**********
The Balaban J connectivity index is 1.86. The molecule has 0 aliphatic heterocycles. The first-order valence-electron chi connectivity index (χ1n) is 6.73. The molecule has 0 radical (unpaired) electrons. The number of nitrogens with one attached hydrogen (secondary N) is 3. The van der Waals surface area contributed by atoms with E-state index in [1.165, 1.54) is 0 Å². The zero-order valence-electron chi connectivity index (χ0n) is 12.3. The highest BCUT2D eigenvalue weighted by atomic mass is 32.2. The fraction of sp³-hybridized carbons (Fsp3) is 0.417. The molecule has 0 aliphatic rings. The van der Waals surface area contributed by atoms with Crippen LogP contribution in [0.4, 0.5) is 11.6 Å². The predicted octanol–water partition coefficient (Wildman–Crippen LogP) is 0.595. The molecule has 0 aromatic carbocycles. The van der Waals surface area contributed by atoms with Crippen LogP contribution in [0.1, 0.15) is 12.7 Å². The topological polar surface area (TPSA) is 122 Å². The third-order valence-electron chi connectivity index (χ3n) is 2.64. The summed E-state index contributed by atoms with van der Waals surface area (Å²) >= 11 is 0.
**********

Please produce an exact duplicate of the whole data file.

The Balaban J connectivity index is 1.86. The molecule has 0 aliphatic heterocycles. The first-order valence-electron chi connectivity index (χ1n) is 6.73. The molecule has 0 radical (unpaired) electrons. The number of nitrogens with one attached hydrogen (secondary N) is 3. The van der Waals surface area contributed by atoms with E-state index in [1.165, 1.54) is 0 Å². The zero-order valence-electron chi connectivity index (χ0n) is 12.3. The highest BCUT2D eigenvalue weighted by atomic mass is 32.2. The fraction of sp³-hybridized carbons (Fsp3) is 0.417. The molecule has 0 aliphatic rings. The van der Waals surface area contributed by atoms with Crippen LogP contribution in [0.4, 0.5) is 11.6 Å². The predicted octanol–water partition coefficient (Wildman–Crippen LogP) is 0.595. The molecule has 0 aromatic carbocycles. The van der Waals surface area contributed by atoms with Crippen LogP contribution in [0.1, 0.15) is 12.7 Å². The topological polar surface area (TPSA) is 122 Å². The third-order valence-electron chi connectivity index (χ3n) is 2.64. The summed E-state index contributed by atoms with van der Waals surface area (Å²) >= 11 is 0.